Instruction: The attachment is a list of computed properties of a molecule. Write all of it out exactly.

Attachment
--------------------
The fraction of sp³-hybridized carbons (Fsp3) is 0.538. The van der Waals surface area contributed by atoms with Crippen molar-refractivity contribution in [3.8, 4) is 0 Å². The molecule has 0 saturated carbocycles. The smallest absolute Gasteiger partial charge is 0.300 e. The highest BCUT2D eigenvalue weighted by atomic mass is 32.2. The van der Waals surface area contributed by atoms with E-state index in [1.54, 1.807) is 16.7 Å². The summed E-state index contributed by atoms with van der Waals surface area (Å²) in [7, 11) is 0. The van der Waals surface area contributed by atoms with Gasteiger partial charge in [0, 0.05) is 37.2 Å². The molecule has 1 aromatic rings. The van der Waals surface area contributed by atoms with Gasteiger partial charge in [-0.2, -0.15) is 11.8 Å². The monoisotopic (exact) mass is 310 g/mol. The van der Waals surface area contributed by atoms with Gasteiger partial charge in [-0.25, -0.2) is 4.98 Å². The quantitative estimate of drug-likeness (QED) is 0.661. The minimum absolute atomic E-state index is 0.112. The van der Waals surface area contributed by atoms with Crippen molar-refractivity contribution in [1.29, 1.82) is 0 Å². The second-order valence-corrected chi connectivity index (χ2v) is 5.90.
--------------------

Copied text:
The fraction of sp³-hybridized carbons (Fsp3) is 0.538. The van der Waals surface area contributed by atoms with Crippen molar-refractivity contribution in [3.8, 4) is 0 Å². The molecule has 0 saturated carbocycles. The smallest absolute Gasteiger partial charge is 0.300 e. The highest BCUT2D eigenvalue weighted by atomic mass is 32.2. The van der Waals surface area contributed by atoms with E-state index in [1.54, 1.807) is 16.7 Å². The summed E-state index contributed by atoms with van der Waals surface area (Å²) in [7, 11) is 0. The van der Waals surface area contributed by atoms with Gasteiger partial charge in [0, 0.05) is 37.2 Å². The molecule has 1 aromatic rings. The van der Waals surface area contributed by atoms with Gasteiger partial charge in [-0.2, -0.15) is 11.8 Å². The monoisotopic (exact) mass is 310 g/mol. The van der Waals surface area contributed by atoms with Gasteiger partial charge in [-0.25, -0.2) is 4.98 Å². The quantitative estimate of drug-likeness (QED) is 0.661. The minimum absolute atomic E-state index is 0.112. The van der Waals surface area contributed by atoms with Crippen molar-refractivity contribution in [1.29, 1.82) is 0 Å². The second-order valence-corrected chi connectivity index (χ2v) is 5.90.